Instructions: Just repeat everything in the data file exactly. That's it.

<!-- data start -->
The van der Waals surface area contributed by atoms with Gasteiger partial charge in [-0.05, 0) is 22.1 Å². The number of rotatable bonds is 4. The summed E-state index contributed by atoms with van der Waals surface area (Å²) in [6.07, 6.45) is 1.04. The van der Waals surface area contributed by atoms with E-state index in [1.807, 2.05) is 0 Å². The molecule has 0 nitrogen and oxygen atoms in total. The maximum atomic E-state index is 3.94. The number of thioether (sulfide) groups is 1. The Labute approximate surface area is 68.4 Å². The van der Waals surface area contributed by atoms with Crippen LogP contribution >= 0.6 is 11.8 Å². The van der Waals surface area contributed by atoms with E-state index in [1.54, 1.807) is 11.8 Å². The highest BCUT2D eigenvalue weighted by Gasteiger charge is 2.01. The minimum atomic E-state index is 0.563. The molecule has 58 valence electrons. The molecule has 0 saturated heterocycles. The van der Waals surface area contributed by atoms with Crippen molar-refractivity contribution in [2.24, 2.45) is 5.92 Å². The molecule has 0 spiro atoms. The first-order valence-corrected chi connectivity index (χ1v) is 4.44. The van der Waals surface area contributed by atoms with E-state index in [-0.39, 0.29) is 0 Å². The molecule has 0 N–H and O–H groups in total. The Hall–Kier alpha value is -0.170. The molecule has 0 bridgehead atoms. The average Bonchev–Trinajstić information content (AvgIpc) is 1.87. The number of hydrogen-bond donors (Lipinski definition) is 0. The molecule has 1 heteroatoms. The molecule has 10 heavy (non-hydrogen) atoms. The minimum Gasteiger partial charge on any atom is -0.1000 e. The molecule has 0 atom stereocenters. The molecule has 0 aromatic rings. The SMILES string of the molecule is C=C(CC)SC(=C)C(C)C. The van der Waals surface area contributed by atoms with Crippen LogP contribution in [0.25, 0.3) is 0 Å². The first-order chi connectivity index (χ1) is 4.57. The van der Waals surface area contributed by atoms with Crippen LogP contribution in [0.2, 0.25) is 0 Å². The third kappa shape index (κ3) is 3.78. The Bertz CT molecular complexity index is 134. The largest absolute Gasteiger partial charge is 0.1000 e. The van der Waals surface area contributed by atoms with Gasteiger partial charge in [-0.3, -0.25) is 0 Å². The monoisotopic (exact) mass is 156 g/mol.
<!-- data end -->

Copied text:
The van der Waals surface area contributed by atoms with Gasteiger partial charge in [-0.05, 0) is 22.1 Å². The number of rotatable bonds is 4. The summed E-state index contributed by atoms with van der Waals surface area (Å²) in [6.07, 6.45) is 1.04. The van der Waals surface area contributed by atoms with E-state index in [1.807, 2.05) is 0 Å². The molecule has 0 nitrogen and oxygen atoms in total. The maximum atomic E-state index is 3.94. The number of thioether (sulfide) groups is 1. The Labute approximate surface area is 68.4 Å². The van der Waals surface area contributed by atoms with Crippen LogP contribution >= 0.6 is 11.8 Å². The van der Waals surface area contributed by atoms with E-state index in [1.54, 1.807) is 11.8 Å². The highest BCUT2D eigenvalue weighted by Gasteiger charge is 2.01. The minimum atomic E-state index is 0.563. The molecule has 58 valence electrons. The molecule has 0 saturated heterocycles. The van der Waals surface area contributed by atoms with Crippen molar-refractivity contribution in [2.24, 2.45) is 5.92 Å². The molecule has 0 spiro atoms. The first-order valence-corrected chi connectivity index (χ1v) is 4.44. The van der Waals surface area contributed by atoms with E-state index in [-0.39, 0.29) is 0 Å². The molecule has 0 N–H and O–H groups in total. The Hall–Kier alpha value is -0.170. The molecule has 0 bridgehead atoms. The average Bonchev–Trinajstić information content (AvgIpc) is 1.87. The number of hydrogen-bond donors (Lipinski definition) is 0. The molecule has 1 heteroatoms. The molecule has 10 heavy (non-hydrogen) atoms. The minimum Gasteiger partial charge on any atom is -0.1000 e. The molecule has 0 atom stereocenters. The molecule has 0 aromatic rings. The SMILES string of the molecule is C=C(CC)SC(=C)C(C)C. The van der Waals surface area contributed by atoms with Crippen LogP contribution in [0.25, 0.3) is 0 Å². The first-order chi connectivity index (χ1) is 4.57. The van der Waals surface area contributed by atoms with Crippen LogP contribution in [0.2, 0.25) is 0 Å². The third kappa shape index (κ3) is 3.78. The Bertz CT molecular complexity index is 134. The largest absolute Gasteiger partial charge is 0.1000 e. The van der Waals surface area contributed by atoms with Gasteiger partial charge in [-0.3, -0.25) is 0 Å². The monoisotopic (exact) mass is 156 g/mol.